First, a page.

EPA sees wastewater infrastructure investment needs north of $50 billion/year

Sources: U.S. Environmental Protection Agency; CP staff

A survey of current or target projects Environmental Protection Agency conducted with states and territories finds that $271 billion is needed over the next five years to maintain and improve the nation’s wastewater infrastructure. Investment areas include the pipes that carry wastewater to treatment plants, water treatment technology, and stormwater runoff management.

The agency factored each project’s water quality-related public health problem, site-specific solution, and detailed cost information. EPA breaks down investment requirements by conveyance and treatment facilities:

  • $52.4 billion to meet secondary treatment standards. Secondary treatment uses biological processes to meet the minimum level of treatment required by law.
  • $49.6 billion for advanced wastewater treatment, where plants attain a level for effluent more protective than secondary treatment. Advanced treatment may also address nonconventional or toxic pollutants such as nitrogen, phosphorus, ammonia or metals.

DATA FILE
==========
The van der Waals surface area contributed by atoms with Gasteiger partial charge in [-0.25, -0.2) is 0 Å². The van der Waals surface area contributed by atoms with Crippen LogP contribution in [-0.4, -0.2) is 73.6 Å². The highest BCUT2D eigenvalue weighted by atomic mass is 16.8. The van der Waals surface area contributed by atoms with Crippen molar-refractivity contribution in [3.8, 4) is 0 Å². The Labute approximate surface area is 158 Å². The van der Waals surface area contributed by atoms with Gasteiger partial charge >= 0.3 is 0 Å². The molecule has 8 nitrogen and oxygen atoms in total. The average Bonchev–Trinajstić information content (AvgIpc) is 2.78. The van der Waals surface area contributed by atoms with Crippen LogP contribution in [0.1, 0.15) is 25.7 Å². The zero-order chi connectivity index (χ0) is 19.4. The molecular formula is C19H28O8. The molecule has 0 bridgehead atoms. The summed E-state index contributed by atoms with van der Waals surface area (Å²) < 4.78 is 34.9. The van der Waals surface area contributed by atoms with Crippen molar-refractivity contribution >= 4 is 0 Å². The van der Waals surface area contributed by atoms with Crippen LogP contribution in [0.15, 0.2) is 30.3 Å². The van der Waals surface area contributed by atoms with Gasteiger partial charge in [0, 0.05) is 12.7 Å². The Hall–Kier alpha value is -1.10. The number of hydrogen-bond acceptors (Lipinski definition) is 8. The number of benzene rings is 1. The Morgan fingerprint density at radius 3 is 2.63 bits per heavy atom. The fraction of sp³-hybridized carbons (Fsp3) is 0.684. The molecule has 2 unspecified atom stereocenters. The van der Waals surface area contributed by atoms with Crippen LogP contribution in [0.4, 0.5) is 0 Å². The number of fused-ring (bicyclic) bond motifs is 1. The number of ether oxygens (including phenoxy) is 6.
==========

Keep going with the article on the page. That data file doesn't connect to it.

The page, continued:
• $51.2 billion to rehabilitate and repair conveyance systems.
  • $44.5 billion to install new sewer collection systems, interceptor sewers and pumping stations.
  • $48 billion for combined sewer overflow correction to prevent periodic discharges of mixed stormwater and untreated wastewater during wet-weather events.
  • $19.2 billion to plan and implement structural and nonstructural measures to control polluted runoff from storm events.
  • $6.1 billion for conveyance and further treatment of wastewater for reuse.

“The only way to have clean and reliable water is to have infrastructure that is up to the task,” says EPA Acting Deputy Administrator for Water Joel Beauvais. “Our nation has made tremendous progress in modernizing treatment plants and pipes in recent decades, but this survey tells us a great deal of work remains.”

Adequate wastewater infrastructure plays a vital role in the health of streams, rivers, and lakes, where discharged wastewater and stormwater runoff often end up, agency officials contend. Wastewater infrastructure must also become more resilient in the face of sea level rise, stronger and more frequent storms, flooding, and drought, they add, noting how system improvements also support healthy economies—especially indicated in good-paying construction jobs.